Your stomach is an amazing organ. It takes just about anything you throw at it, breaks it down and reroutes it through the proper channels for digestion, nutrient absorption, and toxin extraction. Once it’s squeezed out all it can from that sandwich you had for lunch, it kicks the leftover detritus out the back door.
We rely on this remarkably efficient machine every time we stuff something in our mouths, and we rarely think about it — until the machine sputters and it turns on us by stabbing, churning or burning. That’s when we reach for something to soothe the pain, quell the nausea or stop up the diarrhea. But what medication works best on what bellyache? We asked Bilal Hatoum, BSc. Pharm., a Calgary clinical, emergency department pharmacist, and Eric Lam, MD, FRCPC, clinical associate professor at UBC’s Division of Gastroenterology, for their gut reaction.
“Generalized stomach aches and symptoms are among the most common complaints in both community pharmacy and hospital emergency departments,” says Hatoum. “I work in both, so I see these on a daily basis. Assessing the exact cause is almost akin to the pharmacist playing detective and the patient giving as many clues as possible. Most importantly, we must always inquire about any red flags, meaning symptoms that warrant a physician referral asap, such as chest pain resembling heart attack, whether the pain intensity is moderate to severe, whether there is choking or trouble swallowing, stomach bleeding or vomiting blood, and unintentional weight loss. Many treatments focus on relieving symptoms rather than curing the disease, hence the importance of following up with a physician to determine the underlying cause of the problem.”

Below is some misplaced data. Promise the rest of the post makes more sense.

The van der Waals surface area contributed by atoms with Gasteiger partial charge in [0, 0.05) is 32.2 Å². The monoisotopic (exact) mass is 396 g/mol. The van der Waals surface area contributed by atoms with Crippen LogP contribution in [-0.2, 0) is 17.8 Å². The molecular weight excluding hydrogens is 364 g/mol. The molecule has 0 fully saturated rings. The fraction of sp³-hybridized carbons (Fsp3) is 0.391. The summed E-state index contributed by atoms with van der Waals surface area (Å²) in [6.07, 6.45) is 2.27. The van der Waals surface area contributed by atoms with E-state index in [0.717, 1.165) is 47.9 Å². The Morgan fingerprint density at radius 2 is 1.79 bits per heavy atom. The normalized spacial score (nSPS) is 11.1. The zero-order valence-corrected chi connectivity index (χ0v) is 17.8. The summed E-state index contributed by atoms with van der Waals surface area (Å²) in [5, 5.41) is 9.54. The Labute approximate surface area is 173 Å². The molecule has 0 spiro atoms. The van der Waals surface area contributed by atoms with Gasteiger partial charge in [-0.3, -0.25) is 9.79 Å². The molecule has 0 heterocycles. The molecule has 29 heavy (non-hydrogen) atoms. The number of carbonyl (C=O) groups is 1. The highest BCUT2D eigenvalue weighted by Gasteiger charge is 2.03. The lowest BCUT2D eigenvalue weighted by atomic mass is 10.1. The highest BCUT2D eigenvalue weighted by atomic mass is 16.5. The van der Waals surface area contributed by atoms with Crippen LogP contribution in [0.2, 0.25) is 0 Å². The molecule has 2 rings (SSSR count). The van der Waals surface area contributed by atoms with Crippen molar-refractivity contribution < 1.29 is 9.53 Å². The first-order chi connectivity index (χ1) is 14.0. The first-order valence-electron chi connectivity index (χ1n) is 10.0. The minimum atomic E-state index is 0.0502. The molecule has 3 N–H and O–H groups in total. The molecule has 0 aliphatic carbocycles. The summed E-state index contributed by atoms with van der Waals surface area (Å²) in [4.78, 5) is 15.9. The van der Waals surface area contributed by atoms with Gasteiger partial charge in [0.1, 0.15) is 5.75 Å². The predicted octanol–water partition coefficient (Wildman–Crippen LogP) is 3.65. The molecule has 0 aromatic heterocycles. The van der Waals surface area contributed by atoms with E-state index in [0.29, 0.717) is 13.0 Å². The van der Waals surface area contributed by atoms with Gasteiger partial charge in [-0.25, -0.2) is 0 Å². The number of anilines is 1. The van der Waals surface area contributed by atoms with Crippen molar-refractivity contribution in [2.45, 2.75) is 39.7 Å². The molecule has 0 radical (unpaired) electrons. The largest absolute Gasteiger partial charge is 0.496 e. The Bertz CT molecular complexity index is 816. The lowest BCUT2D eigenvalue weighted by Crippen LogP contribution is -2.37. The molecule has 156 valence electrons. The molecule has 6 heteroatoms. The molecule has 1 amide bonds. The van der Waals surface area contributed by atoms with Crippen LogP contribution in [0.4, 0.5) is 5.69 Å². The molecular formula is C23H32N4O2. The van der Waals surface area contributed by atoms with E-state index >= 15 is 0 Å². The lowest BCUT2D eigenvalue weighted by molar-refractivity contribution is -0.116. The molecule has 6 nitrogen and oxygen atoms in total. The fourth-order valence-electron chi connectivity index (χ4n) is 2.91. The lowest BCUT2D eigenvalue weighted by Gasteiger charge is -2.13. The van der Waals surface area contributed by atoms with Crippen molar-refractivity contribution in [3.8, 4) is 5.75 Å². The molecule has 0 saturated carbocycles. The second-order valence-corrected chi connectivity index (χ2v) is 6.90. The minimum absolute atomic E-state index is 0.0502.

Minor and temporary tummy troubles, however, usually respond well to over-the-counter (OTC) medications such as the following.
Symptoms: Nausea and vomiting
Relief: Dimenhydrinate, a class of medications called antihistamines, such as Gravol and Dramamine
Course for correction: Two to three days
Possible side effects: Drowsiness, dry mouth, constipation, urinary retention, dizziness and blurred vision
How they work: Block the nerve impulses in the vomiting centre and gastrointestinal tract
Notes: “Always begin with non-drug measures first,” says Hatoum. “For example, eating smaller meals, avoiding spicy foods, maintaining adequate hydration with water and electrolytes.”
Dr. Lam adds that, although it’s not common because it’s not usually taken long enough, Gravol can be addicting in high doses and alongside certain other medications.
Symptoms: Acid indigestion (dyspepsia) and heartburn
Relief: Antacids such as Rolaids and Tums (calcium carbonate), Maalox (aluminum hydroxide and magnesium hydroxide), Gaviscon (aluminum hydroxide and magnesium carbonate), Pepcid AC (famotidine)
Course for correction: No more than two weeks
How they work: Rolaids, Tums and Pepcid AC neutralize stomach acid; Gaviscon creates a foam that floats on top of the stomach to prevent juices from backing up into the esophagus
Possible side effects: Calcium carbonate and aluminum can cause constipation; magnesium can cause diarrhea; famotidine can cause headache and dizziness
Notes: “Magnesium salts should be avoided in kidney disease and elderly people,” says Hatoum. “And those with high blood pressure, heart failure, kidney problems and pregnant women should avoid sodium bicarb.”
Dr. Lam adds, “Chronic heartburn could be mimicking something more serious, such as esophagitis (inflammation of the esophagus) or Barrett’s esophagus,” which could lead to esophageal cancer.
Symptoms: Abdominal cramping and pain